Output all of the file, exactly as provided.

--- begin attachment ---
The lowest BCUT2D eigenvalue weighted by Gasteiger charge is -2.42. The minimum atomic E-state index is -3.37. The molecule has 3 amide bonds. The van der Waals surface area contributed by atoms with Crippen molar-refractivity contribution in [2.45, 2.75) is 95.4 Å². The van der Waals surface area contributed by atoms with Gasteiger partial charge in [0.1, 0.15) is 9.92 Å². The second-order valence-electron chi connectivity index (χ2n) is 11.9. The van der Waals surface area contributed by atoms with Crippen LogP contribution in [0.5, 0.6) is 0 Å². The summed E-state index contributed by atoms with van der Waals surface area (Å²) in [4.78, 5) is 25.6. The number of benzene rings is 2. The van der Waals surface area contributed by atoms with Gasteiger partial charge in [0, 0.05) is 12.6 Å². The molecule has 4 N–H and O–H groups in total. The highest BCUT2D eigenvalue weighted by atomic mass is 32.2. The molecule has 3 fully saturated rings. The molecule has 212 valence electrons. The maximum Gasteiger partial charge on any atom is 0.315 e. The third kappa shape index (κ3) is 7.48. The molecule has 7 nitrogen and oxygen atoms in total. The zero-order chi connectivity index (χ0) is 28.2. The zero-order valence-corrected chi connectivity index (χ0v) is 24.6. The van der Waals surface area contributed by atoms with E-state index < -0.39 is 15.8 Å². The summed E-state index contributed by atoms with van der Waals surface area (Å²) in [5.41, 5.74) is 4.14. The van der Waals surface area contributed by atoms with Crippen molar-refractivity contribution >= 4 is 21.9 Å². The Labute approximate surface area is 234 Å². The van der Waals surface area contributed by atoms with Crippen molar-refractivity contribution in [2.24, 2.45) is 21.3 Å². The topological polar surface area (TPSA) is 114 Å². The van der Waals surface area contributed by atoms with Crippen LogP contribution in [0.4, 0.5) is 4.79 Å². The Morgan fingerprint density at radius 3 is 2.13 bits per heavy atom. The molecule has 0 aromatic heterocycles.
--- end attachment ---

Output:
The lowest BCUT2D eigenvalue weighted by Gasteiger charge is -2.42. The minimum atomic E-state index is -3.37. The molecule has 3 amide bonds. The van der Waals surface area contributed by atoms with Crippen molar-refractivity contribution in [2.45, 2.75) is 95.4 Å². The van der Waals surface area contributed by atoms with Gasteiger partial charge in [0.1, 0.15) is 9.92 Å². The second-order valence-electron chi connectivity index (χ2n) is 11.9. The van der Waals surface area contributed by atoms with Crippen LogP contribution in [0.5, 0.6) is 0 Å². The summed E-state index contributed by atoms with van der Waals surface area (Å²) in [4.78, 5) is 25.6. The number of benzene rings is 2. The van der Waals surface area contributed by atoms with Gasteiger partial charge in [0, 0.05) is 12.6 Å². The molecule has 4 N–H and O–H groups in total. The highest BCUT2D eigenvalue weighted by atomic mass is 32.2. The molecule has 3 fully saturated rings. The molecule has 212 valence electrons. The maximum Gasteiger partial charge on any atom is 0.315 e. The third kappa shape index (κ3) is 7.48. The molecule has 7 nitrogen and oxygen atoms in total. The zero-order chi connectivity index (χ0) is 28.2. The zero-order valence-corrected chi connectivity index (χ0v) is 24.6. The van der Waals surface area contributed by atoms with E-state index < -0.39 is 15.8 Å². The summed E-state index contributed by atoms with van der Waals surface area (Å²) in [5.41, 5.74) is 4.14. The van der Waals surface area contributed by atoms with Crippen molar-refractivity contribution >= 4 is 21.9 Å². The Labute approximate surface area is 234 Å². The van der Waals surface area contributed by atoms with Crippen molar-refractivity contribution in [2.24, 2.45) is 21.3 Å². The topological polar surface area (TPSA) is 114 Å². The van der Waals surface area contributed by atoms with Crippen LogP contribution in [0.4, 0.5) is 4.79 Å². The Morgan fingerprint density at radius 3 is 2.13 bits per heavy atom. The molecule has 0 aromatic heterocycles.